Well-formed, standardized metadata is a necessity for the discovery, access, preservation, and sharing of digital objects.

Gordo the Barosaurus, Royal Ontario Museum

“Full Barosaurus, Royal Ontario Museum” by KristyVan – Own work. Licensed under CC BY-SA 3.0 via Commons – https://commons.wikimedia.org/wiki/File:Full_Barosaurus,_Royal_Ontario_Museum.jpg#/media/File:Full_Barosaurus,_Royal_Ontario_Museum.jpg

When the Royal Ontario Museum prepared to launch a revitalised Dinosaur Gallery in the new wing of the Crystal addition in 2007, paleontologist David Evans, the new Associate Curator of Vertebrate Palaeontology, wished to display a type of sauropod, a group of dinosaurs including Barosaurus. This massive creature would join the existing exhibit of a Tyrannosaurus Rex, a Triceratops, and a Stegosaurus. He spent months investigating options, which included purchasing a replica skeleton or even finding one to dig up, but to his surprise, “while reading an article by famed sauropod expert Jack McIntosh something caught his eye — a reference to a Barosaurus skeleton at the ROM”. 1   There was no record of the dinosaur in ROM catalogues,  though its bones had been scattered in several drawers for safe keeping. The former curator, who had brought the Barosaurus with him to ROM over 40 years ago, had long since retired, and although he had written a paper on the subject, no member of the present team realised what they had in the collection.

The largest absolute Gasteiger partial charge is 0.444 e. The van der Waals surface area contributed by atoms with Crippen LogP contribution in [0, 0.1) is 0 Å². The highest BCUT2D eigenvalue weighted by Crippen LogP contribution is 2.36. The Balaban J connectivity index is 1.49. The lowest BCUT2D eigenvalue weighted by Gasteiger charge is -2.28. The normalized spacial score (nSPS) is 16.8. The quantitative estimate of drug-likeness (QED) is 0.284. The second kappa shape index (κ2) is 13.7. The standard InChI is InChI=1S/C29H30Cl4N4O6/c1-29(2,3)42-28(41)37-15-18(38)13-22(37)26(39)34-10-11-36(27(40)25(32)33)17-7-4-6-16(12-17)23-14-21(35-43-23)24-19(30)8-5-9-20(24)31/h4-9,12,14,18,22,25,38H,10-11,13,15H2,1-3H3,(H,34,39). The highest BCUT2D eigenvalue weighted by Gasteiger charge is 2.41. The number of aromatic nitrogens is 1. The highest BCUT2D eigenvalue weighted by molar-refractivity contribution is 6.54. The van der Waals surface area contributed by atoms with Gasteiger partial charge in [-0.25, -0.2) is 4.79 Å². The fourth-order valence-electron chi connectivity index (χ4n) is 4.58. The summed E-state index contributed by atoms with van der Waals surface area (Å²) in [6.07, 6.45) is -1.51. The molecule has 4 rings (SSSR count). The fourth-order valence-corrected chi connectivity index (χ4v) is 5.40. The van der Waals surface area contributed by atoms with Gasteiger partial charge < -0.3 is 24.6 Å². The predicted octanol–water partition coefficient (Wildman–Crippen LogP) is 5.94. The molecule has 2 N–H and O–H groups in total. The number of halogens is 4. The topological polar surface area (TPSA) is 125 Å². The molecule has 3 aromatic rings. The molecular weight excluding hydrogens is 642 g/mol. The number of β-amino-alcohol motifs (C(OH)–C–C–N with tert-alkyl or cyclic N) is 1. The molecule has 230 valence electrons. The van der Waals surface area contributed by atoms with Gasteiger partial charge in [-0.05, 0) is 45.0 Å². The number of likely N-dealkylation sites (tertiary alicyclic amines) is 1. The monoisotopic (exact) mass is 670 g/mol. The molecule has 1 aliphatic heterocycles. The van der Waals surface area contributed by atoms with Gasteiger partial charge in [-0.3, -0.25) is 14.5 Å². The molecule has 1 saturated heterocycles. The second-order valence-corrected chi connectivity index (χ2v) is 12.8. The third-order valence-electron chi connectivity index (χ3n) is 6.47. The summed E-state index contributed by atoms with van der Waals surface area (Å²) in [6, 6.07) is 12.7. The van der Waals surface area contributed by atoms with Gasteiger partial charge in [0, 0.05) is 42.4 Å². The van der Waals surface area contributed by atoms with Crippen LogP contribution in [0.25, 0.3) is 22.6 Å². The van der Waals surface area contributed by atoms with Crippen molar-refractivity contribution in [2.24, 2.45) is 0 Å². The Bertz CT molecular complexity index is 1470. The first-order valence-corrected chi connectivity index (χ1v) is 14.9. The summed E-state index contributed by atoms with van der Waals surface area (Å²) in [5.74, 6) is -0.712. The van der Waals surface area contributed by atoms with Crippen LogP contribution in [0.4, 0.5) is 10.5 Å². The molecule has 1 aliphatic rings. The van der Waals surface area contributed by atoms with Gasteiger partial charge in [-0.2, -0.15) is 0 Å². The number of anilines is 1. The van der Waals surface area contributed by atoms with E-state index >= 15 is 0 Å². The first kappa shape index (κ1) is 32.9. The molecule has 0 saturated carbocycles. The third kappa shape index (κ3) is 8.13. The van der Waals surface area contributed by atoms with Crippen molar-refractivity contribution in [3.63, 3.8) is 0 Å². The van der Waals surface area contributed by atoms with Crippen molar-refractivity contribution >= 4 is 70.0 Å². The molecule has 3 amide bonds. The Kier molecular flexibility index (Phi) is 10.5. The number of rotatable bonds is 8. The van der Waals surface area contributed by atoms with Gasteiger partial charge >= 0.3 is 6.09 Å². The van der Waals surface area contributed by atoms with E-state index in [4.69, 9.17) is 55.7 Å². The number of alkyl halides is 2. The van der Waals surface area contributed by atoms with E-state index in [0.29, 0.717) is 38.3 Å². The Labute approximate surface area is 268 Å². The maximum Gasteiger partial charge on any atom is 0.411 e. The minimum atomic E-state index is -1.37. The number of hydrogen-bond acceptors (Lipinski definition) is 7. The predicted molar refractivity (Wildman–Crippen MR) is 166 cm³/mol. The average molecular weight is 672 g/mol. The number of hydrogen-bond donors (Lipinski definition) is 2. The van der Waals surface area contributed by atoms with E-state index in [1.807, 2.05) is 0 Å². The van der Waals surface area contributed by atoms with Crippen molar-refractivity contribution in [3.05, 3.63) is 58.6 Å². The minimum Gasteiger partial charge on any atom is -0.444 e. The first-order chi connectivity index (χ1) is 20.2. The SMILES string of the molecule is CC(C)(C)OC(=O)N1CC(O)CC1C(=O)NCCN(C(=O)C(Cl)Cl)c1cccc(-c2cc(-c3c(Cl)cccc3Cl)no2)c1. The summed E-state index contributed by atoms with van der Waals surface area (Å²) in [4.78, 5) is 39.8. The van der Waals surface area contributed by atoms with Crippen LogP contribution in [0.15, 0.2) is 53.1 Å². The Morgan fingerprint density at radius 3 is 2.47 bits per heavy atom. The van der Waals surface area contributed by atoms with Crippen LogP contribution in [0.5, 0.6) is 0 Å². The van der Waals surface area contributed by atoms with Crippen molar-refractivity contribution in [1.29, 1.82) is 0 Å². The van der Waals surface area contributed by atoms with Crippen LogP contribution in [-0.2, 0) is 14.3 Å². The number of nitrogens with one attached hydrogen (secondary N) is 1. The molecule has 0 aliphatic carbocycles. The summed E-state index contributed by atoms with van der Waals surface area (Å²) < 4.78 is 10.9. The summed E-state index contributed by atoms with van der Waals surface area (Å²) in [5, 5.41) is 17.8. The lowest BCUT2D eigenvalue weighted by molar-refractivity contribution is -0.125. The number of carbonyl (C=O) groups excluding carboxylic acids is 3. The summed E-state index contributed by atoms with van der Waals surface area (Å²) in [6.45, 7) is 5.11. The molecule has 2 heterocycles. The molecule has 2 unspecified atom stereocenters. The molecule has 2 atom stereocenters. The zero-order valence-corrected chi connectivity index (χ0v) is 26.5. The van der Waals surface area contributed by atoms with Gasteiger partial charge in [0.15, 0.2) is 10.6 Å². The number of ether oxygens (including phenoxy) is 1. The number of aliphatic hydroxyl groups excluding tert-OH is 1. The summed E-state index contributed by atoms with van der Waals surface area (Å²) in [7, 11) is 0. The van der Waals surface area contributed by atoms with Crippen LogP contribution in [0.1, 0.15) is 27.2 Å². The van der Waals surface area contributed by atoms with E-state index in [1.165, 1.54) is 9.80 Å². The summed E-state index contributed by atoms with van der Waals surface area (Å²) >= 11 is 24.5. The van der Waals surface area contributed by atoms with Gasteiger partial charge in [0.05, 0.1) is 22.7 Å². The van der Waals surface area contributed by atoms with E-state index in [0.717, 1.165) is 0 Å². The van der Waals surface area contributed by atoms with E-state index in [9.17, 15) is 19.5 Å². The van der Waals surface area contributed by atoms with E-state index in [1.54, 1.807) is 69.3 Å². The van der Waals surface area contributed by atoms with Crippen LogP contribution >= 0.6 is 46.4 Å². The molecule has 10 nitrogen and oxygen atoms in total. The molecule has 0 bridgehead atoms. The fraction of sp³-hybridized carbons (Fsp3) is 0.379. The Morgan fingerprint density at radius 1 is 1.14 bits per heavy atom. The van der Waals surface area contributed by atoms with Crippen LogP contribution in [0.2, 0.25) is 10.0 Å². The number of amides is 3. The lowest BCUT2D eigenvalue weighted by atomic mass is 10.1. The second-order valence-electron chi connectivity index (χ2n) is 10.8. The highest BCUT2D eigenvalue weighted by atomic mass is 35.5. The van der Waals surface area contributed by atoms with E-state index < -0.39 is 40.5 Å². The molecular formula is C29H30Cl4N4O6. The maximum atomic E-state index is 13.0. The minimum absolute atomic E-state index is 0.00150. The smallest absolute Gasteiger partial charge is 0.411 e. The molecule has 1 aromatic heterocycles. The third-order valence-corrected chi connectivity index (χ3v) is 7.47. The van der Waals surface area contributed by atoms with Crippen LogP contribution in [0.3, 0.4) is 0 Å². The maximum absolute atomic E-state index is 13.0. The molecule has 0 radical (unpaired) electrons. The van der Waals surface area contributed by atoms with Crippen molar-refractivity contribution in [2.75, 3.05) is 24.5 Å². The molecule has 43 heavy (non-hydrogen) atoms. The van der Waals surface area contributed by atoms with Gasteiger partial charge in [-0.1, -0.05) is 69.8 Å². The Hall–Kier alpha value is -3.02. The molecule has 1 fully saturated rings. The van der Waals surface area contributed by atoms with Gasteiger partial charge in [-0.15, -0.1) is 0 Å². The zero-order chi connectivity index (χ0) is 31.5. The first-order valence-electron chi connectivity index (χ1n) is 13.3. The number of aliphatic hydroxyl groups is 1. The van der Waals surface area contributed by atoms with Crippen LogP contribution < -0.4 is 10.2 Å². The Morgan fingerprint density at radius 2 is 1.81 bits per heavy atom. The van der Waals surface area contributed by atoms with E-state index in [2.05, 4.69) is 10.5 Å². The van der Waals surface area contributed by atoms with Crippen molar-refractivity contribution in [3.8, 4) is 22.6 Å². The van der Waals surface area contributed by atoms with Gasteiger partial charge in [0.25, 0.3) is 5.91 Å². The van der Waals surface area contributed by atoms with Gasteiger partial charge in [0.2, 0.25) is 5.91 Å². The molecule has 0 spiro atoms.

How does one misplace a 90-foot, 15 tonne sauropod,  the largest dinosaur the world has ever known?​   By neglecting description and metadata of your data. In the age of Googling, the need for cataloguing may seem as extinct as dinosaurs, but well-formed, standardized metadata is a necessity for the discovery, access, preservation, and sharing of digital objects.

1 Massive Barosaurus skeleton discovered at the ROM Tuesday, November 13, 2007 (accessed 20 April 2015) http://www.rom.on.ca/en/about-us/newsroom/press-releases/massive-barosaurus-skeleton-discovered-at-the-rom


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